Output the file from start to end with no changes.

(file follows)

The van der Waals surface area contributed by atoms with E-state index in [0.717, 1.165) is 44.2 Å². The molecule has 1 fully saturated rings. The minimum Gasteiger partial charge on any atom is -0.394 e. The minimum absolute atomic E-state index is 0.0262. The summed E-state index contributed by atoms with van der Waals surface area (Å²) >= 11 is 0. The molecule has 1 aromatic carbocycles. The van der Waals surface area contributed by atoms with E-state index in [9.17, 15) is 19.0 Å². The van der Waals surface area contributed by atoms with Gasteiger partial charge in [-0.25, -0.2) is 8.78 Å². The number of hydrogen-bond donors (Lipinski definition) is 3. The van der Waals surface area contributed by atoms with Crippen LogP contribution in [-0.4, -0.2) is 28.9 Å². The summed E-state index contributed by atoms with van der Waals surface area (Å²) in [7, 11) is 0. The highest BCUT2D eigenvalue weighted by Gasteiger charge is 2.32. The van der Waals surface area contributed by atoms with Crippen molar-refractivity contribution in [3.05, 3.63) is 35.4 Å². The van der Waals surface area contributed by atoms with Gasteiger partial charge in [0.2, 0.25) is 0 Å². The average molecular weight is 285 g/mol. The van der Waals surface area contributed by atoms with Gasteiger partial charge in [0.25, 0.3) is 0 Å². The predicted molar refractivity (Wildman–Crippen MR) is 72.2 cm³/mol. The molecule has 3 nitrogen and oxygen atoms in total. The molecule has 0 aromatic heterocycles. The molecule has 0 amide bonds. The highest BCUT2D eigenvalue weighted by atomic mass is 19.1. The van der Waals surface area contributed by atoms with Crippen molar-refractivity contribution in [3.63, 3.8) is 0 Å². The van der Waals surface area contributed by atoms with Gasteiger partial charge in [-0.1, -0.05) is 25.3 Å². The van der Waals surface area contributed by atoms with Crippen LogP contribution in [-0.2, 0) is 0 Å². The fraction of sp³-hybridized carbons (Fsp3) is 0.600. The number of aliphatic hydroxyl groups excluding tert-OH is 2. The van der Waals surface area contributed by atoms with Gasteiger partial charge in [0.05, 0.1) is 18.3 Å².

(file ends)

The van der Waals surface area contributed by atoms with E-state index in [0.717, 1.165) is 44.2 Å². The molecule has 1 fully saturated rings. The minimum Gasteiger partial charge on any atom is -0.394 e. The minimum absolute atomic E-state index is 0.0262. The summed E-state index contributed by atoms with van der Waals surface area (Å²) >= 11 is 0. The molecule has 1 aromatic carbocycles. The van der Waals surface area contributed by atoms with E-state index in [9.17, 15) is 19.0 Å². The van der Waals surface area contributed by atoms with Gasteiger partial charge in [-0.25, -0.2) is 8.78 Å². The number of hydrogen-bond donors (Lipinski definition) is 3. The van der Waals surface area contributed by atoms with Crippen LogP contribution in [-0.4, -0.2) is 28.9 Å². The summed E-state index contributed by atoms with van der Waals surface area (Å²) in [7, 11) is 0. The highest BCUT2D eigenvalue weighted by Gasteiger charge is 2.32. The van der Waals surface area contributed by atoms with Crippen molar-refractivity contribution in [3.05, 3.63) is 35.4 Å². The van der Waals surface area contributed by atoms with Gasteiger partial charge in [0.2, 0.25) is 0 Å². The average molecular weight is 285 g/mol. The van der Waals surface area contributed by atoms with Gasteiger partial charge in [0.25, 0.3) is 0 Å². The predicted molar refractivity (Wildman–Crippen MR) is 72.2 cm³/mol. The molecule has 3 nitrogen and oxygen atoms in total. The molecule has 0 aromatic heterocycles. The molecule has 0 amide bonds. The highest BCUT2D eigenvalue weighted by atomic mass is 19.1. The van der Waals surface area contributed by atoms with Crippen molar-refractivity contribution in [3.63, 3.8) is 0 Å². The van der Waals surface area contributed by atoms with Gasteiger partial charge in [-0.1, -0.05) is 25.3 Å². The van der Waals surface area contributed by atoms with Crippen LogP contribution in [-0.2, 0) is 0 Å². The fraction of sp³-hybridized carbons (Fsp3) is 0.600. The number of aliphatic hydroxyl groups excluding tert-OH is 2. The van der Waals surface area contributed by atoms with Gasteiger partial charge in [0.05, 0.1) is 18.3 Å².